This book familiarises readers with a new way to treat the subject of gender, foregrounding the real voices of women, their experiences doing ethnographic work, and their courage in sharing their stories publicly for the first time in the context of India.
A useful companion to more theory-based anthropological studies, the book connects ethnographic data to what eventually becomes theories formed from the field. Chapters by women from a variety of disciplines – Anthropology, Literary and Translation studies, Political Sciences – transcend the academic boundaries between social sciences and humanities. The book shows how the researchers navigate in the field, write in ways that defy their academic life and work, and call into question their narrative voice. The book presents a space for women to reflect on their individual themes of research and at partially filling the vacuum mentioned above, the silences of women’s voices and expressions. The experiences described in the chapters differ, both along the divide of a "native" and a non-"native" fieldworker and along different disciplinary fields, but they share the experience of a long-term fieldwork in India and the need to self-reflect on the impact of this experience on the way the field is represented, on the people encountered in the field, on the way the field impacted on the fieldworker. The book is a useful presentation of how female researchers act in the field as women and scholars.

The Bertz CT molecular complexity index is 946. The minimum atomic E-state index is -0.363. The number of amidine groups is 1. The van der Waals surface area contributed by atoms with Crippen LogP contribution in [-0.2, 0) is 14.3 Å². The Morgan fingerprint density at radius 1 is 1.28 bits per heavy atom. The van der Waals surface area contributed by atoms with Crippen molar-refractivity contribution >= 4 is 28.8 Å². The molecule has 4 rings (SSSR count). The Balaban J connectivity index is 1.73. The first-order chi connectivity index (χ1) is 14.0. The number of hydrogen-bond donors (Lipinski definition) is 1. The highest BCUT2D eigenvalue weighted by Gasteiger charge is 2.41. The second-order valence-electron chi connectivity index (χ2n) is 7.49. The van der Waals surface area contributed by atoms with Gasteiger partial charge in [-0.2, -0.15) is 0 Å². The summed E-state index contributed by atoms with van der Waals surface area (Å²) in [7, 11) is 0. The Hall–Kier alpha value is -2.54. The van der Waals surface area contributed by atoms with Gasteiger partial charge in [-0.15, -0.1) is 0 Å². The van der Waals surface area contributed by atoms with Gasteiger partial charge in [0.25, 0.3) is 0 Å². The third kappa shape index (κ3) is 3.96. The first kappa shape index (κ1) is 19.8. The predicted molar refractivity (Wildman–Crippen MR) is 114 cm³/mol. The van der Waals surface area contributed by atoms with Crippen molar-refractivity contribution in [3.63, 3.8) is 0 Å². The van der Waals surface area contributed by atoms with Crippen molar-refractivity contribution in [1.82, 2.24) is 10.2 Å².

Filling a gap in the existing literature of ethnographic research methods, the book will be of interest to students and researchers interested in the fields of Gender Studies, Social Work, Sociology, Anthropology and Asian Studies.
Table of Contents
Introduction 1. Traversing the otaak: Gendered fieldwork and boundaries of language 2. Familiar domesticity, unfamiliar homes: Ethnography among the homeless homemakers of Ahmedabad 3. Knowing and the production of knowledge: Sharing the field with Bengali women 4. Witnessing vulnerability and the vulnerable witness: Gendering emotions in fieldwork 5. Bengali daughter, Bengali child: The roles and routes to understanding childhood 6. Forging identities, rethinking culture: Field work 'among' ‘South Asians’ in my backyard and across the oceans 7. A gendered field in a transnational setting: Portuguese Hindu-Gujaratis 8. Notes from the field: Dalit women and the ambiguity of anthropological analysis 9. Fenceless fields As a conclusion
Rosa Maria Perez is a senior researcher at the Centre for Research in Anthropology (CRIA), ISCTE – University Institute of Lisbon, Portugal, and a guest professor of Anthropology at the Indian Institute of Technology (IIT), India.
Lina M. Fruzzetti is an anthropologist at Brown University, Providence, Rhode Island.